At the bottom of the stairs, a round table awaits guests looking to take a seat and admire the spectacular views of the wine storage system. A wall of glass allows each of the 3,000 bottles to be admired as overhead lighting casts reflections of wine bottles onto the black granite flooring. “I created a transition from the Napa Valley interior design to the contemporary style of the wine cellar,” Tom says.

Down the hall and around the corner awaits an entire entertainment area where the Huffs can host friends and family for wine tasting and dinner. A long tasting table comfortably seats 10, while a leather banquette provides additional seating. The function of the lower level, a small kitchen, is hidden in the nook under the stairs. It provides storage for wine glasses and utensils while remaining beautiful with granite countertops and paneled appliances. “The Huffs wanted modern day amenities with an old-world charm,” says Steve Hendy of Neal’s.

Taste tested, Huff approved

Tom started collecting in 1975, because he had always wanted to learn about wine. He started out small, as he recommends most people do, and he was able to expand his collection as his business became more successful.

Tom began to invest in futures (where a barrel is purchased years before it will be bottled.) “1982 was a great year in France,” Tom explains. “I bought four barrels that wouldn’t be bottled for three years, and they are each worth $1,000 now.”

Even though the Huffs’ passion and knowledge of wine will help pay for future wine purchases, they are not in it to make money. Their passion for wine is fueled by the pleasure they get from enjoying a nice bottle of wine with a special meal and group of people.

Tom’s Tips for starting a wine collection:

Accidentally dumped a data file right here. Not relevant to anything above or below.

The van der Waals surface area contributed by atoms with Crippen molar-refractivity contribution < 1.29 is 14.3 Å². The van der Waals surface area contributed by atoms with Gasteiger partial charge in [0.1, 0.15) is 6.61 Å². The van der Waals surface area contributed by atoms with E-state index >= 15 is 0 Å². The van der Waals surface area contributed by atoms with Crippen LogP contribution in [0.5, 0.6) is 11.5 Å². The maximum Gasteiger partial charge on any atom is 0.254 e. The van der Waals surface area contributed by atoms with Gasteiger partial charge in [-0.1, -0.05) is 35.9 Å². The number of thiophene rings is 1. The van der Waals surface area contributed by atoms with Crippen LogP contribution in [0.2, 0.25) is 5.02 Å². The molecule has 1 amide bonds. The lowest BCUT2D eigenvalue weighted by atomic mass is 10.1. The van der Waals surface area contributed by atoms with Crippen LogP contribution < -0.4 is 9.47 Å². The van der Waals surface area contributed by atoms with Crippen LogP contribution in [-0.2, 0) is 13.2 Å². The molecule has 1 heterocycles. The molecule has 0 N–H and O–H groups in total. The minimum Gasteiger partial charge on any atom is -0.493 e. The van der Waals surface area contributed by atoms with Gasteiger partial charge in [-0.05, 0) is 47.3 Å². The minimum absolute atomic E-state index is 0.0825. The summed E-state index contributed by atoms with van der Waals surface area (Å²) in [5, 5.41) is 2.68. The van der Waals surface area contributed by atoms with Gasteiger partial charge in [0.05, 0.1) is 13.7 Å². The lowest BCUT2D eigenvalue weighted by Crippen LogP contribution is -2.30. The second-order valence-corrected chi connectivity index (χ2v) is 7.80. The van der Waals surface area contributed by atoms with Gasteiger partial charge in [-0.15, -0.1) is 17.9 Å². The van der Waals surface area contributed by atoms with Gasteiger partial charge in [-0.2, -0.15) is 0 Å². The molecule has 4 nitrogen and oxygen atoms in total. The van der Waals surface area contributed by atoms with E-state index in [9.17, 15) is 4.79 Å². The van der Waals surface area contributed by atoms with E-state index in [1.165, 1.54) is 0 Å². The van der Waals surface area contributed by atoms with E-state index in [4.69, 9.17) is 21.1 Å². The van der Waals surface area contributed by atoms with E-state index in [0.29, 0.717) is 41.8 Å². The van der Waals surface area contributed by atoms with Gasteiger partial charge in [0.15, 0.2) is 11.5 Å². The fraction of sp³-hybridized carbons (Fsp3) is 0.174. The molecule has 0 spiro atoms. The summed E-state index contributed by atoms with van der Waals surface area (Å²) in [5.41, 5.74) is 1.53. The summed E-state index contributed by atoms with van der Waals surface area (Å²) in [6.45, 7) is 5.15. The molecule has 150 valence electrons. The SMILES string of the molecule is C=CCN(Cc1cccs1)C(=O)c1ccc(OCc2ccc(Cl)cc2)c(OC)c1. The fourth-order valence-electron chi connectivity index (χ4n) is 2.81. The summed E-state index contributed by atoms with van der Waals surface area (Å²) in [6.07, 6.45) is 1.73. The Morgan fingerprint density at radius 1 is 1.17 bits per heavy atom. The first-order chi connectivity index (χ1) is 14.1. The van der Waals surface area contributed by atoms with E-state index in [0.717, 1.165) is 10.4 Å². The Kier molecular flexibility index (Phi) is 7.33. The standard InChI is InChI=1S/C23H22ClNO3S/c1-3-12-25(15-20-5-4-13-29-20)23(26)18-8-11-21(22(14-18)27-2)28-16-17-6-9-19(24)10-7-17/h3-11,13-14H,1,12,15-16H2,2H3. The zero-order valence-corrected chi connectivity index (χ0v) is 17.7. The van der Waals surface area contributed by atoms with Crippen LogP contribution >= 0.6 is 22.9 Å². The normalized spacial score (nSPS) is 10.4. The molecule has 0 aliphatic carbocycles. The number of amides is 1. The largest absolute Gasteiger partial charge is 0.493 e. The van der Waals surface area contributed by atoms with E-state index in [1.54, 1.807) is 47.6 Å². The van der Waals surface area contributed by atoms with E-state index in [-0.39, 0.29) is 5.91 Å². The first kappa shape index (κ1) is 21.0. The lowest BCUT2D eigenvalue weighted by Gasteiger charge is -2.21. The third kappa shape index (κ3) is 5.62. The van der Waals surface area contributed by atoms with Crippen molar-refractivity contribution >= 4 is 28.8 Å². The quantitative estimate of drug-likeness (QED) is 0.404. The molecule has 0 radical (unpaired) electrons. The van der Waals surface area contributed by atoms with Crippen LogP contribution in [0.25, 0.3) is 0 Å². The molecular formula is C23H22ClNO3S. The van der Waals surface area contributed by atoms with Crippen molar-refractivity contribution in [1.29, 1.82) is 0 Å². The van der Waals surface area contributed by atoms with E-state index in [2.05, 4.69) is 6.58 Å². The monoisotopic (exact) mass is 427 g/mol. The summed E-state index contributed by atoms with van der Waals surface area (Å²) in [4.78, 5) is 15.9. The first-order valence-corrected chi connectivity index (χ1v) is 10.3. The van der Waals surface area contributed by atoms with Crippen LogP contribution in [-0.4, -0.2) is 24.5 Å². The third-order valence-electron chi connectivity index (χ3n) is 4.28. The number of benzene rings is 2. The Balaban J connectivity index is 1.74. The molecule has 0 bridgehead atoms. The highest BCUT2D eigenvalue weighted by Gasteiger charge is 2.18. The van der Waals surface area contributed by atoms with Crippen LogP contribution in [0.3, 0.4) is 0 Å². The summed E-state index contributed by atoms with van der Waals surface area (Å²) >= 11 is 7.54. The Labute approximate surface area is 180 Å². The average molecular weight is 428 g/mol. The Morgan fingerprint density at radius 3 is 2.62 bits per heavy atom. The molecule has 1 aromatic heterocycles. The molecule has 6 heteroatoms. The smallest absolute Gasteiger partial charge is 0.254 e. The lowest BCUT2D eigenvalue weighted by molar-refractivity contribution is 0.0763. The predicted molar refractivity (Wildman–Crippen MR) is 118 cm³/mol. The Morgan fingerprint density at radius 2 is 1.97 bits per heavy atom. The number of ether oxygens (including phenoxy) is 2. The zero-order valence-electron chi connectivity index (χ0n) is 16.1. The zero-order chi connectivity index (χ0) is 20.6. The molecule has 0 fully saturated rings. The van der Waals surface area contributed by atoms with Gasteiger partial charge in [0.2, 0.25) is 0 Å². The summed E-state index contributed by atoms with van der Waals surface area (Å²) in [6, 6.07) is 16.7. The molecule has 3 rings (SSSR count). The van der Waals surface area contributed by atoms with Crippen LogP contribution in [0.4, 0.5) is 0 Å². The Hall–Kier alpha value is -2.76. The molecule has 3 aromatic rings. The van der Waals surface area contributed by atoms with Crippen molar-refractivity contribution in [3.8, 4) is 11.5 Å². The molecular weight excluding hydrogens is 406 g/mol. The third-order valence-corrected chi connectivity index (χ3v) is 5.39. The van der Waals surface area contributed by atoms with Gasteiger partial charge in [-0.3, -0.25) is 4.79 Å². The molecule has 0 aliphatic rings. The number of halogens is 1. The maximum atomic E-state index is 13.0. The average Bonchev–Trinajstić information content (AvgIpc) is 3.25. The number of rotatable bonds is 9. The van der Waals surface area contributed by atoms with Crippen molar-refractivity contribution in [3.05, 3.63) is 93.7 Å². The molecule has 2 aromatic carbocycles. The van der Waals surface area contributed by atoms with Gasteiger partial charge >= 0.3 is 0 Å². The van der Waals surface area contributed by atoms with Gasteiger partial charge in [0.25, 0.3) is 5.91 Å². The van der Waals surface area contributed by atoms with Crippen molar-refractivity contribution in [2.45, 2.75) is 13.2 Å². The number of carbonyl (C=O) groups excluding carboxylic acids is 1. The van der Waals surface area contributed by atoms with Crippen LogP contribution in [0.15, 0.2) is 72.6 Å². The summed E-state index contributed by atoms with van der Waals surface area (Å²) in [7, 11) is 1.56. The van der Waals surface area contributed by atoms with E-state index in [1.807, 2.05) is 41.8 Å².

1. Visit www.wineenthusiast.com to learn the basics about starting a wine collection. Under the education icon is a section for books.  The Wine Enthusiast 2008 Wine Buying Guide is on sale for $24.99.
  2. A great way to start a wine collection is with a self-contained, temperature-controlled piece of furniture. They can hold up to approximately 600 bottles of wine.
  3. The ideal wine storage temperature is 55 degrees, and the ideal storage humidity is 75 percent. Lower levels are great places to store wine in this region, because we have great humidity. You might only have to humidify your wine storage space in the dead of winter.
  4. Start your wine collection with four basic wines—cabernet sauvignon, pinot noir, chardonnay and sauvignon blanc. They don’t have to be expensive.
  5. The more wine, the better your cellar looks.

Resources:

Designer:Tom Huff, homeowner with Steve Simiele and Bob Voigt, Neal’s Design & Remodel; Contractor: Neal’s Design & Remodel; Main flooring: Vila Velha Sandstone Tile with coffee grout, Kuhl Tile; Cellar flooring and walls: Absolute Black Granite, Kuhl Tile; Staircase: Schutte Stair Company; Wood finish on staircase: Bluford Jackson & Son, Inc.; Lutron lighting system installation: Huss Electric; Cabinetry: Andover Recessed Cherry, Sandstone II with pewter glaze, Brookhaven; Hardware: Prestige Forged Knob with iron finish, Woodmode; Countertops: Black Galaxy Granite, Mees Distributors; Backsplash: Creative Metal Aberdeen in Copper Antique Satin, Kuhl Tile; Bar faucet: Oil Rubbed Bronze, Moen; Appliances: Custom Distributors; Painting, wall treatment: Wolff Painting and Wallpapering; Decorative doors: Bona Decorative Hardware; Glass wine wall: Seegar Glass, installation and Basco Shower, glass clamps and buttons